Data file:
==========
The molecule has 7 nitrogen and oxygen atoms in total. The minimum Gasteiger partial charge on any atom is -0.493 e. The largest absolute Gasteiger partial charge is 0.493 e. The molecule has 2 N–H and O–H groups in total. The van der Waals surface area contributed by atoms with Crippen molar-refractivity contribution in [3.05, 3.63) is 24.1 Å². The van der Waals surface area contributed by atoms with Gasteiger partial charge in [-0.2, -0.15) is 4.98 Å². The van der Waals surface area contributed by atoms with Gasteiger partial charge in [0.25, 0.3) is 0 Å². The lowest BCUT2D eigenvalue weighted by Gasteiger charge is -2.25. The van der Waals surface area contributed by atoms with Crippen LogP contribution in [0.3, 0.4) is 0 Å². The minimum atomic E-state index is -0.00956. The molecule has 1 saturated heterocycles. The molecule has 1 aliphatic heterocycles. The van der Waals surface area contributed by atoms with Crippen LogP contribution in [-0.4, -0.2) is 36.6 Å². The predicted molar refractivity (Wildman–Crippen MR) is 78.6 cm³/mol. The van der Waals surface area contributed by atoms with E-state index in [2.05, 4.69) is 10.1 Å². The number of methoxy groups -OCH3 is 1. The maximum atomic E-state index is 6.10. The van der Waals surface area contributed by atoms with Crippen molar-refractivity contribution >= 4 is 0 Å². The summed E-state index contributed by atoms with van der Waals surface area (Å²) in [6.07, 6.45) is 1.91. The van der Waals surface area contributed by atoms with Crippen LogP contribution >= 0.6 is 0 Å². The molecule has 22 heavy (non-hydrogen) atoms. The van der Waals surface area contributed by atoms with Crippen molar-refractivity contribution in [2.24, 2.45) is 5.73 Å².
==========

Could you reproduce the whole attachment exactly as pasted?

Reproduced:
The molecule has 7 nitrogen and oxygen atoms in total. The minimum Gasteiger partial charge on any atom is -0.493 e. The largest absolute Gasteiger partial charge is 0.493 e. The molecule has 2 N–H and O–H groups in total. The van der Waals surface area contributed by atoms with Crippen molar-refractivity contribution in [3.05, 3.63) is 24.1 Å². The van der Waals surface area contributed by atoms with Gasteiger partial charge in [-0.2, -0.15) is 4.98 Å². The van der Waals surface area contributed by atoms with Gasteiger partial charge in [0.25, 0.3) is 0 Å². The lowest BCUT2D eigenvalue weighted by Gasteiger charge is -2.25. The van der Waals surface area contributed by atoms with Crippen LogP contribution in [0.3, 0.4) is 0 Å². The minimum atomic E-state index is -0.00956. The molecule has 1 saturated heterocycles. The molecule has 1 aliphatic heterocycles. The van der Waals surface area contributed by atoms with Crippen LogP contribution in [-0.4, -0.2) is 36.6 Å². The predicted molar refractivity (Wildman–Crippen MR) is 78.6 cm³/mol. The van der Waals surface area contributed by atoms with E-state index in [2.05, 4.69) is 10.1 Å². The number of methoxy groups -OCH3 is 1. The maximum atomic E-state index is 6.10. The van der Waals surface area contributed by atoms with Crippen molar-refractivity contribution >= 4 is 0 Å². The summed E-state index contributed by atoms with van der Waals surface area (Å²) in [6.07, 6.45) is 1.91. The van der Waals surface area contributed by atoms with Crippen LogP contribution >= 0.6 is 0 Å². The molecule has 22 heavy (non-hydrogen) atoms. The van der Waals surface area contributed by atoms with Crippen molar-refractivity contribution in [2.24, 2.45) is 5.73 Å².